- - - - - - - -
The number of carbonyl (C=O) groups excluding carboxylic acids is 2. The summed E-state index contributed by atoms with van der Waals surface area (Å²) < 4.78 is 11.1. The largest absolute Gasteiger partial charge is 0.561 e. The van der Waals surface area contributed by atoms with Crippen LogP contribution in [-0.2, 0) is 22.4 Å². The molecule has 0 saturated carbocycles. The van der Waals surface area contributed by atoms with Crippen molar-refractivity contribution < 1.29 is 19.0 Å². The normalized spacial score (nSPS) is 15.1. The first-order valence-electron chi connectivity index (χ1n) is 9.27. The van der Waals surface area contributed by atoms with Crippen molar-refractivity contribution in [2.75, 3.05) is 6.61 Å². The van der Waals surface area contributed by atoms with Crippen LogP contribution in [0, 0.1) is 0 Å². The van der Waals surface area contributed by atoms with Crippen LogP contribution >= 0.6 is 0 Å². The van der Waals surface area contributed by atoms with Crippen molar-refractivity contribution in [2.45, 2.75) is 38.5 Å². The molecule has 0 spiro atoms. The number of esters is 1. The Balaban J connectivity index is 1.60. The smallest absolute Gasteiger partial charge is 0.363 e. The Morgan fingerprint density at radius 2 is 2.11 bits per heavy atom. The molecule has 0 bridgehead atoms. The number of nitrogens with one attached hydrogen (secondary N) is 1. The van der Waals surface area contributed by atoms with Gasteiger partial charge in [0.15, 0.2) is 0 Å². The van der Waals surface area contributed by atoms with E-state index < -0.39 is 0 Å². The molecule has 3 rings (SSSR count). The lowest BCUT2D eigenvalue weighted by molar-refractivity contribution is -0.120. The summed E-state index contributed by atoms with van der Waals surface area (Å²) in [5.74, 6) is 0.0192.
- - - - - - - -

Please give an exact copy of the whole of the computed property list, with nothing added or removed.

The number of carbonyl (C=O) groups excluding carboxylic acids is 2. The summed E-state index contributed by atoms with van der Waals surface area (Å²) < 4.78 is 11.1. The largest absolute Gasteiger partial charge is 0.561 e. The van der Waals surface area contributed by atoms with Crippen LogP contribution in [-0.2, 0) is 22.4 Å². The molecule has 0 saturated carbocycles. The van der Waals surface area contributed by atoms with Crippen molar-refractivity contribution < 1.29 is 19.0 Å². The normalized spacial score (nSPS) is 15.1. The first-order valence-electron chi connectivity index (χ1n) is 9.27. The van der Waals surface area contributed by atoms with Crippen molar-refractivity contribution in [2.75, 3.05) is 6.61 Å². The van der Waals surface area contributed by atoms with Crippen LogP contribution in [0, 0.1) is 0 Å². The van der Waals surface area contributed by atoms with Crippen LogP contribution >= 0.6 is 0 Å². The van der Waals surface area contributed by atoms with Crippen molar-refractivity contribution in [2.45, 2.75) is 38.5 Å². The molecule has 0 spiro atoms. The number of esters is 1. The Balaban J connectivity index is 1.60. The smallest absolute Gasteiger partial charge is 0.363 e. The Morgan fingerprint density at radius 2 is 2.11 bits per heavy atom. The molecule has 0 bridgehead atoms. The number of nitrogens with one attached hydrogen (secondary N) is 1. The van der Waals surface area contributed by atoms with Gasteiger partial charge in [0.15, 0.2) is 0 Å². The van der Waals surface area contributed by atoms with E-state index < -0.39 is 0 Å². The molecule has 3 rings (SSSR count). The lowest BCUT2D eigenvalue weighted by molar-refractivity contribution is -0.120. The summed E-state index contributed by atoms with van der Waals surface area (Å²) in [5.74, 6) is 0.0192.